2019 Review: political parties and civil society somewhat succeeded in promoting their initiatives, including during the parliamentary elections
It is not that civil society and political parties significantly strengthened their positions in 2019, however, their influence enhanced. Political parties and civic initiatives further pursued their strategies aimed at mobilizing activists and promoting changes through a dialogue (Tell The Truth, the Belarusian Popular Front, Fair World), or an ultimatum (the Belarusian National Committee) or a combination of both (centre-rightists and social democrats). Using a variety of mechanisms to put pressure on the authorities, civil society and political organizations somewhat succeeded in promoting changes in the economy (October Economic Forum (KEF)) and won concessions on high-profile matters (deferrals from the army service, anti-drug legislation), including in the regions (battery factory near Brest and other local initiatives).
The centre-rightists (the United Civic Party, Belarusian Christian Democracy and For Freedom Movement) and social democrats focused on their conventional supporters and attempted to reach out to new protest groups. For instance, Mothers 328, environmental activists from Brest and the Youth Bloc nominated their parliamentary candidates through centre-rightists and social democrats. Political organizations attempted to engage in a dialogue with the authorities to protect the interests of disadvantaged groups and lobby legislative changes through MP Kanapatskaya; Social Democrats represented the interests of the opposition during a public debate concerning a bill amending legislation on political parties. After the parliamentary campaign, Belarusian Christian Democracy co-chair Sevyarynets loomed large as the leader of unauthorized rallies for Belarus’ independence.
Tell The Truth, advocating for a dialogue with the authorities, pursued the peaceful change strategy and operated within the existing legislative framework. Such an approach enabled some success cases in addressing local issues in the regions, enlarged its outreach and helped to recruit new activists. Tell The Truth also held several popular New People Forums, engaging prominent Belarusian and international experts.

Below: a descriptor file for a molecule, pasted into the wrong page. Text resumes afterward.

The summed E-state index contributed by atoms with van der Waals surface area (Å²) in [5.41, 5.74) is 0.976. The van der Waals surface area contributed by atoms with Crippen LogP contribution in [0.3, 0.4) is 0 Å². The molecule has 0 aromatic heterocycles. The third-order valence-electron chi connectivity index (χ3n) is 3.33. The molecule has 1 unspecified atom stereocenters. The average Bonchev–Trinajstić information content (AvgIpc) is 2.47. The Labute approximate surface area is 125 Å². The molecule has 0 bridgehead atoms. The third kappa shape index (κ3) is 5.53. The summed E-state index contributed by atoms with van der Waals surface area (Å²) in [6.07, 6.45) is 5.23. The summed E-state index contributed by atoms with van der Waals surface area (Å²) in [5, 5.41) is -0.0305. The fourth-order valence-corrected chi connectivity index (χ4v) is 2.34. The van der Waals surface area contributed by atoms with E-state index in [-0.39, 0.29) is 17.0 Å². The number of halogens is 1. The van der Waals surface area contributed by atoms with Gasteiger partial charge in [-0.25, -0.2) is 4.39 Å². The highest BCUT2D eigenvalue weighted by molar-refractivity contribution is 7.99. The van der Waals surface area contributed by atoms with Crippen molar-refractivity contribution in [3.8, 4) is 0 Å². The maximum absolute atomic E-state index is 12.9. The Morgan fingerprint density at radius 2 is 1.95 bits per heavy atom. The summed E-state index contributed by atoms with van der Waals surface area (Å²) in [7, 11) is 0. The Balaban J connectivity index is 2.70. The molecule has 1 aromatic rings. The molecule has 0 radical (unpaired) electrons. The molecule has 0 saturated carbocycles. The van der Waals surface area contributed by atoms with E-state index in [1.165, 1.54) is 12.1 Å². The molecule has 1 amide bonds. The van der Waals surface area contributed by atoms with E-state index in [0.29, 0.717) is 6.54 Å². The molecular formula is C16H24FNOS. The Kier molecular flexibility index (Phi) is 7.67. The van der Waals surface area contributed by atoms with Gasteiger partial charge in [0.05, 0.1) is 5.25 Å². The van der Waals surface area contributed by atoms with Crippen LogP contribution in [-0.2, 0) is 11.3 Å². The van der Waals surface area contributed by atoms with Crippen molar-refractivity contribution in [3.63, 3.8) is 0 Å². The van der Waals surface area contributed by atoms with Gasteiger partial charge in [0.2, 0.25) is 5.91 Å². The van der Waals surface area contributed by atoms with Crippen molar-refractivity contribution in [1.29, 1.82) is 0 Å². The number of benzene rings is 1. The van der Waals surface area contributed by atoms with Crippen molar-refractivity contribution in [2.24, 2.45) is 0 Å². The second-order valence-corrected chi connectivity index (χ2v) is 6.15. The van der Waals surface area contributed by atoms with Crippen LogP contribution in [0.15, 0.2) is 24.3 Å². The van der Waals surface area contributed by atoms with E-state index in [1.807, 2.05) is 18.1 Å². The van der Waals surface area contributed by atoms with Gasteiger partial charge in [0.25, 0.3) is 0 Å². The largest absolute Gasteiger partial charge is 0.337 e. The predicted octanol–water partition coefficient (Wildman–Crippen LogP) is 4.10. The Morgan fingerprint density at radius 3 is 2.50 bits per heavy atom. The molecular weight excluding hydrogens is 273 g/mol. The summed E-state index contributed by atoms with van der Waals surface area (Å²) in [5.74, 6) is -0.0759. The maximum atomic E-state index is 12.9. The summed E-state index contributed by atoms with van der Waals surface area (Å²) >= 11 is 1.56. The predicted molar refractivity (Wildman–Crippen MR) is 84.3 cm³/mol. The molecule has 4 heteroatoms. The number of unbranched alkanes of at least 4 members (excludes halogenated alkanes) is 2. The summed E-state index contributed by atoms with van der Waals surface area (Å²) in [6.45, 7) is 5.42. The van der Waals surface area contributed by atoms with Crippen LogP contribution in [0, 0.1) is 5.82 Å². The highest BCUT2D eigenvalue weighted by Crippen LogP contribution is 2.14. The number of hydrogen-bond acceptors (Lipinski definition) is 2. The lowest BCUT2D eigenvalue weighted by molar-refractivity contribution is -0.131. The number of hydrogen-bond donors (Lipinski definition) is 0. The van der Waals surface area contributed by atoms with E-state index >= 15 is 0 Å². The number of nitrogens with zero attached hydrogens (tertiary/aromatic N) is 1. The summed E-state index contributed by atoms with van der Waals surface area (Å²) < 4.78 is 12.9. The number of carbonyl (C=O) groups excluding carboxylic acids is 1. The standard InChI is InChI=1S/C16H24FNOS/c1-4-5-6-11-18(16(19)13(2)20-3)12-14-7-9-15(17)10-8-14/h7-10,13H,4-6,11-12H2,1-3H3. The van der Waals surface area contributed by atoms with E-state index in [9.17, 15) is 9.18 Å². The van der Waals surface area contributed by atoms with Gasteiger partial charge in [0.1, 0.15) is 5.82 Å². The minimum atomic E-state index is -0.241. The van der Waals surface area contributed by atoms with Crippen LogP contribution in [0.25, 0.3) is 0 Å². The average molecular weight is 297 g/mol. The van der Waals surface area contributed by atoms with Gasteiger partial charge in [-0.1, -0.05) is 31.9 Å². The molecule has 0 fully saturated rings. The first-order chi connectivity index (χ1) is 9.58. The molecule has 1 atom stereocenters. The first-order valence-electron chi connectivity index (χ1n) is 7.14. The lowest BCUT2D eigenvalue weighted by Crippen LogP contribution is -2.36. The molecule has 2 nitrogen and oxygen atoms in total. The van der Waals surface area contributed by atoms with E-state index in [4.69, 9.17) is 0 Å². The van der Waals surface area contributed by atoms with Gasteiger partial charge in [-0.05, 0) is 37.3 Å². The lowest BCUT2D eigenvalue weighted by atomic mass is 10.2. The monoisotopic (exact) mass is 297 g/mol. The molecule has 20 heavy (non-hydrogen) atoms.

The Belarusian Popular Front, other national-cultural initiatives and MP Anisim sought to avoid public confrontation with the authorities. However, unlike in 2019, they managed to hold authorized Freedom Day-101 celebrations only in Hrodna. In Minsk, Freedom Day celebrations organizers from social democrats and centre-rightists put forward political demands.
The take-it-or-leave-it Statkevich-led BNC reanimated the idea of ‘Maidan’ protests, however, temporarily abandoned unauthorized activity and participated in the parliamentary elections. BNC members participated in the elections with two separate agendas: “European Belarus” had a pro-European agenda and advocated against the NPP, and Narodnaya Hramada aimed to mobilize activists for Statkevich’s initiative group in the upcoming presidential campaign. Former political prisoner Statkevich altered his rhetoric regarding Russia and offered guarantees to Lukashenka upon his resignation. Statkevich’s participation in the parliamentary elections allowed him to gather a large initiative group (some 3,000 activists) to participate in the presidential campaign.
Some attempts to engage in a dialogue with the authorities were successful, especially those lobbying for economic reforms (KEF, repeal of the decree on illegal entrepreneurship) and foreign policy improvements (the “Minsk Dialogue”). Due to cooperation between government and KEF experts, a consensus, supported by most of the population, was reached regarding the need for economic reforms. Civil society also effectively advocated for excluding some overly restrictive regulations from the bill amending legislation on political parties and public associations (yet to be submitted to parliament).
The role and influence of bloggers on protest groups’ mobilization increased in 2019. During the parliamentary campaign, bloggers writing about social and political matters (NEXTA, MozgON, Tikhonovsky, etc.) attempted to convert their popularity into offline political action and mobilized subscribers for rallies in Minsk and Homiel.
Forecast for 2020
- The three oppositional political centres expressing the interests of different social groups are likely to nominate their presidential candidates
- The influence of the communication channels alternative to media is likely to increase
- Civil society and the expert community’s influence on the political agenda are likely to remain at the current level, which is rather high for an authoritarian state
Author: Zmicier Kuchlej